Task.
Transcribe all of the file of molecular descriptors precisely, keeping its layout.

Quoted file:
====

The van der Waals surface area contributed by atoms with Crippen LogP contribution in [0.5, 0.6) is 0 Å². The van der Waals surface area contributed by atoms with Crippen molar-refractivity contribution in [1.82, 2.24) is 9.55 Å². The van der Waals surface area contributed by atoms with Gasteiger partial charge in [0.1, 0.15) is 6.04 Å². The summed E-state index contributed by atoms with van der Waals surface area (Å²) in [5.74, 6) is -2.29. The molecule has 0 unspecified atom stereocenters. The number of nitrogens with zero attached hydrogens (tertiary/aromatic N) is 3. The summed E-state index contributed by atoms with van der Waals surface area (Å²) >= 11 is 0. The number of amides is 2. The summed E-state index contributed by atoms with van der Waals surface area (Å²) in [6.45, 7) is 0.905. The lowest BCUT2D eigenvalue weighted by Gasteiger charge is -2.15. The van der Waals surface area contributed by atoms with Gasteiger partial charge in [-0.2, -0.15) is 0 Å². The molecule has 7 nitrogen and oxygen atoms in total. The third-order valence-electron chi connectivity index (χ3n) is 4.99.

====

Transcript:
The van der Waals surface area contributed by atoms with Crippen LogP contribution in [0.5, 0.6) is 0 Å². The van der Waals surface area contributed by atoms with Crippen molar-refractivity contribution in [1.82, 2.24) is 9.55 Å². The van der Waals surface area contributed by atoms with Gasteiger partial charge in [0.1, 0.15) is 6.04 Å². The summed E-state index contributed by atoms with van der Waals surface area (Å²) in [5.74, 6) is -2.29. The molecule has 0 unspecified atom stereocenters. The number of nitrogens with zero attached hydrogens (tertiary/aromatic N) is 3. The summed E-state index contributed by atoms with van der Waals surface area (Å²) >= 11 is 0. The number of amides is 2. The summed E-state index contributed by atoms with van der Waals surface area (Å²) in [6.45, 7) is 0.905. The lowest BCUT2D eigenvalue weighted by Gasteiger charge is -2.15. The van der Waals surface area contributed by atoms with Gasteiger partial charge in [-0.2, -0.15) is 0 Å². The molecule has 7 nitrogen and oxygen atoms in total. The third-order valence-electron chi connectivity index (χ3n) is 4.99.